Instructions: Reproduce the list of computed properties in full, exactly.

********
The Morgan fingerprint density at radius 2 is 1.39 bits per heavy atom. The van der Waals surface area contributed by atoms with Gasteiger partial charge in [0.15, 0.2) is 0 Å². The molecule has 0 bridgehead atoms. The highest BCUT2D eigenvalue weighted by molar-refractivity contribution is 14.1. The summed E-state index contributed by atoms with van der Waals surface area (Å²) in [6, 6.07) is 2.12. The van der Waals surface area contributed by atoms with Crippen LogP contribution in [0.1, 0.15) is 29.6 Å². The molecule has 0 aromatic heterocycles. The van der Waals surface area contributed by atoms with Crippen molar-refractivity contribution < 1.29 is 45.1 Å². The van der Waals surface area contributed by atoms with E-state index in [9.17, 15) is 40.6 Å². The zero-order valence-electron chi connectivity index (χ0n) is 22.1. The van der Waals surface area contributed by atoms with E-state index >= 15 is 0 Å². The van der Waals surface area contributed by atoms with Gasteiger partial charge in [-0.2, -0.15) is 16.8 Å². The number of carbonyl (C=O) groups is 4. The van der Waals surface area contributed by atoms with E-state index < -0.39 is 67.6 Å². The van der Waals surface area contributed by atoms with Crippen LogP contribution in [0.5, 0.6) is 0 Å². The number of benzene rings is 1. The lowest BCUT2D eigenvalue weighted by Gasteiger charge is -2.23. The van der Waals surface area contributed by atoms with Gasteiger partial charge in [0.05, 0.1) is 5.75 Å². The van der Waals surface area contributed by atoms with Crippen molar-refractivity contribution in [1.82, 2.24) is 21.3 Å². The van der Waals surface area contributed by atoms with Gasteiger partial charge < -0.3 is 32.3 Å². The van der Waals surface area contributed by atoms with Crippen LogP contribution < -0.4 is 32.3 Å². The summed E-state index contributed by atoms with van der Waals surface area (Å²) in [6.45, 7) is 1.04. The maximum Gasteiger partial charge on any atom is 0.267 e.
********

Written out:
The Morgan fingerprint density at radius 2 is 1.39 bits per heavy atom. The van der Waals surface area contributed by atoms with Gasteiger partial charge in [0.15, 0.2) is 0 Å². The molecule has 0 bridgehead atoms. The highest BCUT2D eigenvalue weighted by molar-refractivity contribution is 14.1. The summed E-state index contributed by atoms with van der Waals surface area (Å²) in [6, 6.07) is 2.12. The van der Waals surface area contributed by atoms with Crippen LogP contribution in [0.1, 0.15) is 29.6 Å². The molecule has 0 aromatic heterocycles. The van der Waals surface area contributed by atoms with Crippen molar-refractivity contribution < 1.29 is 45.1 Å². The van der Waals surface area contributed by atoms with E-state index in [9.17, 15) is 40.6 Å². The zero-order valence-electron chi connectivity index (χ0n) is 22.1. The van der Waals surface area contributed by atoms with E-state index >= 15 is 0 Å². The van der Waals surface area contributed by atoms with Gasteiger partial charge in [-0.2, -0.15) is 16.8 Å². The number of carbonyl (C=O) groups is 4. The van der Waals surface area contributed by atoms with E-state index < -0.39 is 67.6 Å². The van der Waals surface area contributed by atoms with Crippen LogP contribution in [0.5, 0.6) is 0 Å². The number of benzene rings is 1. The lowest BCUT2D eigenvalue weighted by Gasteiger charge is -2.23. The van der Waals surface area contributed by atoms with Gasteiger partial charge in [0.05, 0.1) is 5.75 Å². The van der Waals surface area contributed by atoms with Crippen molar-refractivity contribution in [1.82, 2.24) is 21.3 Å². The van der Waals surface area contributed by atoms with Gasteiger partial charge < -0.3 is 32.3 Å². The van der Waals surface area contributed by atoms with Crippen LogP contribution < -0.4 is 32.3 Å². The summed E-state index contributed by atoms with van der Waals surface area (Å²) in [6.45, 7) is 1.04. The maximum Gasteiger partial charge on any atom is 0.267 e.